Black film festival shifts event to virtual format among COVID fears
The Denton Black Film Festival puts education first in its mission statement.
But festival director and co-founder Harry Eaddy said he didn’t want middle and high school students to risk COVID-19 infection to attend school screenings.
“We talked about it and we decided we didn’t want to be a superspreader event,” Eaddy said. “So we made the decision to go virtual — as much as we can. Some things are going to happen later, some of the music will get rescheduled.”
Eaddy said the festival’s leadership had been monitoring other big festivals with hybrid formats, such as South by Southwest Conference & Festivals, and the enormous CES tech showcase.
The local festival, now in its eighth year, has enjoyed a growing profile among filmmakers and festival buffs since its inception. It was a virtual festival in 2021. This year, the festival runs from Jan. 27-Feb. 6. More than 130 films will screen on demand (and some for limited screening times), and the music performances will move to a virtual performance, with rescheduled live dates to be announced. The comedy and poetry will also be virtual.
The tech expose, which was to highlight Black, woman and minority-owned technology businesses has been canceled, and festival officials plan to bring it back in 2023.
The Black Film Festival celebrates and examines Black lives and experiences through narrative and documentary films, and it brings the work of Black filmmakers and producers to an audience eager to hear emerging voices and viewpoints.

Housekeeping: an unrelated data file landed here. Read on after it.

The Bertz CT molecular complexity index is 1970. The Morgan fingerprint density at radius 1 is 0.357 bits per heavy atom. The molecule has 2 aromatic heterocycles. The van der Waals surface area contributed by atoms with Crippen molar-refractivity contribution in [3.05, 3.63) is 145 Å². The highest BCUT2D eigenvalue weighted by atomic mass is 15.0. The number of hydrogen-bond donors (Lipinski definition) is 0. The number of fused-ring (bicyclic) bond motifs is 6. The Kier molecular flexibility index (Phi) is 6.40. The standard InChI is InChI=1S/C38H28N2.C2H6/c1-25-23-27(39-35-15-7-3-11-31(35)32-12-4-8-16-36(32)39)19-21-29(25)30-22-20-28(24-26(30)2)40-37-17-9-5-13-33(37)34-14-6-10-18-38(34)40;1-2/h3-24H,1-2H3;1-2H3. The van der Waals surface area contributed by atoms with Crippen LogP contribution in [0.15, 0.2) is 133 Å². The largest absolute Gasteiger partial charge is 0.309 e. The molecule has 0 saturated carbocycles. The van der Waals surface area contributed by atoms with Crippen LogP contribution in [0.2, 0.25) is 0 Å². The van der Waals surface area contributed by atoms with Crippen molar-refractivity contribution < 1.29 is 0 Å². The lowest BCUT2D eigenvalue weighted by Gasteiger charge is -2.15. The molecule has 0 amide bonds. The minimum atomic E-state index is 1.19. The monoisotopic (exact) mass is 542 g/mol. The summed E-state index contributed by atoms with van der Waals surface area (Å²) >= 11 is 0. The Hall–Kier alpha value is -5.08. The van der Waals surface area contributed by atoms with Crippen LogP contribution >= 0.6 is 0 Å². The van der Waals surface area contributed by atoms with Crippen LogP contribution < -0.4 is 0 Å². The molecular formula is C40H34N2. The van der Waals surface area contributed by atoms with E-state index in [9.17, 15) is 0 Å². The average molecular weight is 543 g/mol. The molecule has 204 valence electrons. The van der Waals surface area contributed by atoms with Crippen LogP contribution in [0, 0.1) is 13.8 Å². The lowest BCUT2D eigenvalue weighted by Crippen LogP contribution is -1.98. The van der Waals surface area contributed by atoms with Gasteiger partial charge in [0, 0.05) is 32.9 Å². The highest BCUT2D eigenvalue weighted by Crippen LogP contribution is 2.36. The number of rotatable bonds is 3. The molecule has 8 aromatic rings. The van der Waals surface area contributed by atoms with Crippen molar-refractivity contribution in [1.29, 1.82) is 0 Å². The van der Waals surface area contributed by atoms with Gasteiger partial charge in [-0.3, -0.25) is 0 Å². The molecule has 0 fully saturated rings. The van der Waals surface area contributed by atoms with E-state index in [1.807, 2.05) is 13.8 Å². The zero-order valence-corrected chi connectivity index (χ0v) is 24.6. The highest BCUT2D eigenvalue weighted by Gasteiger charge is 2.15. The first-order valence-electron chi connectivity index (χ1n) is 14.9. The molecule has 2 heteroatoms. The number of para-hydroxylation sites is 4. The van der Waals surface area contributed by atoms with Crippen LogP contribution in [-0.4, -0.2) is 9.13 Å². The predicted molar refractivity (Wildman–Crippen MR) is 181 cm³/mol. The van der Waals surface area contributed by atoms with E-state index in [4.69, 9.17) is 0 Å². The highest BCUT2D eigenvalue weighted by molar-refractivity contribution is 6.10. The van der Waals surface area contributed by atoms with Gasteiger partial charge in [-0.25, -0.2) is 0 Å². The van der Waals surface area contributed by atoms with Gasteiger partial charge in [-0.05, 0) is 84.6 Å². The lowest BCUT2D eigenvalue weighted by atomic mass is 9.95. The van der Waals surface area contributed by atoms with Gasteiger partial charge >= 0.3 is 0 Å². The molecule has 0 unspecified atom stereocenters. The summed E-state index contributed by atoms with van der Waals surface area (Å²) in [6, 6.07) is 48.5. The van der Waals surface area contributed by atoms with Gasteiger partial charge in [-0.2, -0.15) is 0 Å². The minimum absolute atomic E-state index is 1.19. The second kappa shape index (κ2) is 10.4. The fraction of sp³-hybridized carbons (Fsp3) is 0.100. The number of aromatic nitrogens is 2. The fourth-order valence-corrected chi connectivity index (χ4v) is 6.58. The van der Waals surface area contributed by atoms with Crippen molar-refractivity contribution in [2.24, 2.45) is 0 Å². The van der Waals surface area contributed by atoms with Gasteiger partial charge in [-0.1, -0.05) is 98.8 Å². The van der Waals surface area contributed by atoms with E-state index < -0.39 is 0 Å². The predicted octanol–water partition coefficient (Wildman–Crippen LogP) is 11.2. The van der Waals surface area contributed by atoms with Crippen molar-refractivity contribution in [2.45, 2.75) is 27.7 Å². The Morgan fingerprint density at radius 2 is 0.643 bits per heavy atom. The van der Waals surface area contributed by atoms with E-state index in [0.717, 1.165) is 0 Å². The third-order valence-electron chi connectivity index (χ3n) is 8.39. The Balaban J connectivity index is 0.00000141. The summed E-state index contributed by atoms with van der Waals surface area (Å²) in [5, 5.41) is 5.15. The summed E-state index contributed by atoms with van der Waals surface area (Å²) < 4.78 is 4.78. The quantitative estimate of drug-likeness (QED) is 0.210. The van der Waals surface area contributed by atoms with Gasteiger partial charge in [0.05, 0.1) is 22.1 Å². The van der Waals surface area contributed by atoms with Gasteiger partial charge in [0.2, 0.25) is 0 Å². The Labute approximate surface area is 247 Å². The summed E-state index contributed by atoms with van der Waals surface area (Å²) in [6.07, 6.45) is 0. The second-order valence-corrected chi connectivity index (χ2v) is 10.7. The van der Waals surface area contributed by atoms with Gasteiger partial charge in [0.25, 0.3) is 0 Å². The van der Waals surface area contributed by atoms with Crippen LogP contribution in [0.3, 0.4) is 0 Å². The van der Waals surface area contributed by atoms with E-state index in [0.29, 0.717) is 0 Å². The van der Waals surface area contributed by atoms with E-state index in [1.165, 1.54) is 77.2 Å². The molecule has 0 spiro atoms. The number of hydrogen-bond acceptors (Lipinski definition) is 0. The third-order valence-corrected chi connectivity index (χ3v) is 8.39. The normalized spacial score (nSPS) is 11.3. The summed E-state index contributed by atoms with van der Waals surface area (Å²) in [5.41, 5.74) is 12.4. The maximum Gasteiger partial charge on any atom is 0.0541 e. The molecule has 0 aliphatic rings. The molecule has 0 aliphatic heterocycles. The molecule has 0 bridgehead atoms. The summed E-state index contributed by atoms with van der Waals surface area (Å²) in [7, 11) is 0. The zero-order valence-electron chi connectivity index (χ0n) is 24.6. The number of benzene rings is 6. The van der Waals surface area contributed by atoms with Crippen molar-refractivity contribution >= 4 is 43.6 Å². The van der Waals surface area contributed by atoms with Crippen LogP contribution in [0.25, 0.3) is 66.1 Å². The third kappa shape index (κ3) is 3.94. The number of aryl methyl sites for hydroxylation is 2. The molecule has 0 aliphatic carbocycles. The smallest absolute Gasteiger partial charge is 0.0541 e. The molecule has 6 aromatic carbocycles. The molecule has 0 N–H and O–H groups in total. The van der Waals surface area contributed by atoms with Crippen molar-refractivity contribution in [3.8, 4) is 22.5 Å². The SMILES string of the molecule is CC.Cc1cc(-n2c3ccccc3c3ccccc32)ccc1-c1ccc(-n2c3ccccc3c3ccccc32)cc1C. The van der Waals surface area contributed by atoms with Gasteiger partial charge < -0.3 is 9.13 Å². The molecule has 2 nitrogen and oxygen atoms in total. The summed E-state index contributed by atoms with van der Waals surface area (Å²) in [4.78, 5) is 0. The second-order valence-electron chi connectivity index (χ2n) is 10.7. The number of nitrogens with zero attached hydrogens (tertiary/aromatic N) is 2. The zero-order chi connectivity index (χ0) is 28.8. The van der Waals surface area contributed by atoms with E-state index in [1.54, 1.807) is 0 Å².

A schedule of virtual films, panel discussions and music is posted, with more content coming soon.
Festival officials started to contact patrons who had purchased tickets and passes. The festival’s VIP experience pass gives access to all of the virtual screenings and events. The five-block virtual experience pass gives patrons a choice of five individual film screening blocks, and any other ticketed events.
Individual tickets to all film screenings and other events are still available.
The only in-person event will be an art exhibit featuring Ciara Elle Bryant. Bryant is the festival’s 2022 artist in residence. She is a multidisciplinary artist who uses photography, video and installation to examine Black culture in the new millennium.
The exhibit will be at the UNT CoLab, at 207 N. Elm St. The exhibit runs 11 a.m. to 6 p.m. Tuesday through Saturday, Jan. 26-Feb. 12.
Linda Eaddy, the festival co-founder and director of film programming, said the event maintained engagement online in 2021.
“People participated,” she said. “They screened the films and they took part in the panels and Q&A events that we had after screenings. It’s not ideal, of course, but we found a way to make it work last year and we’ve been able to make that transition again this year. We know people like to attend festivals in person, but we do want to keep people safe.”
The festival has grown in participation from the audience and filmmaker side of things.
“More filmmakers are approaching us now,” Linda Eaddy said. “That’s what we were hoping for. And we look forward to 2023, when we can bring film lovers and directors together in person again.”
LUCINDA BREEDING-GONZALES can be reached at 940-566-6877 and via Twitter at @LBreedingDRC.